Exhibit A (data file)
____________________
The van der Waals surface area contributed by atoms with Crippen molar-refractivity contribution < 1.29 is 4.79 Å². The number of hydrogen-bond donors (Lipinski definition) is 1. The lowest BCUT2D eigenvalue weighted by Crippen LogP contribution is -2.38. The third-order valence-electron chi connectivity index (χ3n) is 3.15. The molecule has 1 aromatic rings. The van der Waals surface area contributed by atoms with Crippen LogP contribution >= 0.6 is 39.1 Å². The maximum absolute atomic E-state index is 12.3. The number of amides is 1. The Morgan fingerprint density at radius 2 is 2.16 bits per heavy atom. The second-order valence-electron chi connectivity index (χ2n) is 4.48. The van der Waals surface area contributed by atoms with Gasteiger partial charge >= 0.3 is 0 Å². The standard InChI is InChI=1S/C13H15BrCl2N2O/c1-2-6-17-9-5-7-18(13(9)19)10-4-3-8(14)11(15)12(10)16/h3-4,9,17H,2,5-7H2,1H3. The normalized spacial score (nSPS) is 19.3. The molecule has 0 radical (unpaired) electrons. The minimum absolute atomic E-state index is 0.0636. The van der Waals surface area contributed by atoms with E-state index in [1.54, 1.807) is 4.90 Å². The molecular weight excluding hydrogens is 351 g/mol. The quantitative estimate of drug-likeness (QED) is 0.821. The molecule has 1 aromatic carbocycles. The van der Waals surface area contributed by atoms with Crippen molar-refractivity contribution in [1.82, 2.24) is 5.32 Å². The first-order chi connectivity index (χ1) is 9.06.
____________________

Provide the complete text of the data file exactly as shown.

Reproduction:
The van der Waals surface area contributed by atoms with Crippen molar-refractivity contribution < 1.29 is 4.79 Å². The number of hydrogen-bond donors (Lipinski definition) is 1. The lowest BCUT2D eigenvalue weighted by Crippen LogP contribution is -2.38. The third-order valence-electron chi connectivity index (χ3n) is 3.15. The molecule has 1 aromatic rings. The van der Waals surface area contributed by atoms with Crippen LogP contribution >= 0.6 is 39.1 Å². The maximum absolute atomic E-state index is 12.3. The number of amides is 1. The Morgan fingerprint density at radius 2 is 2.16 bits per heavy atom. The second-order valence-electron chi connectivity index (χ2n) is 4.48. The van der Waals surface area contributed by atoms with Gasteiger partial charge >= 0.3 is 0 Å². The standard InChI is InChI=1S/C13H15BrCl2N2O/c1-2-6-17-9-5-7-18(13(9)19)10-4-3-8(14)11(15)12(10)16/h3-4,9,17H,2,5-7H2,1H3. The normalized spacial score (nSPS) is 19.3. The molecule has 0 radical (unpaired) electrons. The minimum absolute atomic E-state index is 0.0636. The van der Waals surface area contributed by atoms with E-state index in [1.54, 1.807) is 4.90 Å². The molecular weight excluding hydrogens is 351 g/mol. The quantitative estimate of drug-likeness (QED) is 0.821. The molecule has 1 aromatic carbocycles. The van der Waals surface area contributed by atoms with Crippen molar-refractivity contribution in [1.82, 2.24) is 5.32 Å². The first-order chi connectivity index (χ1) is 9.06.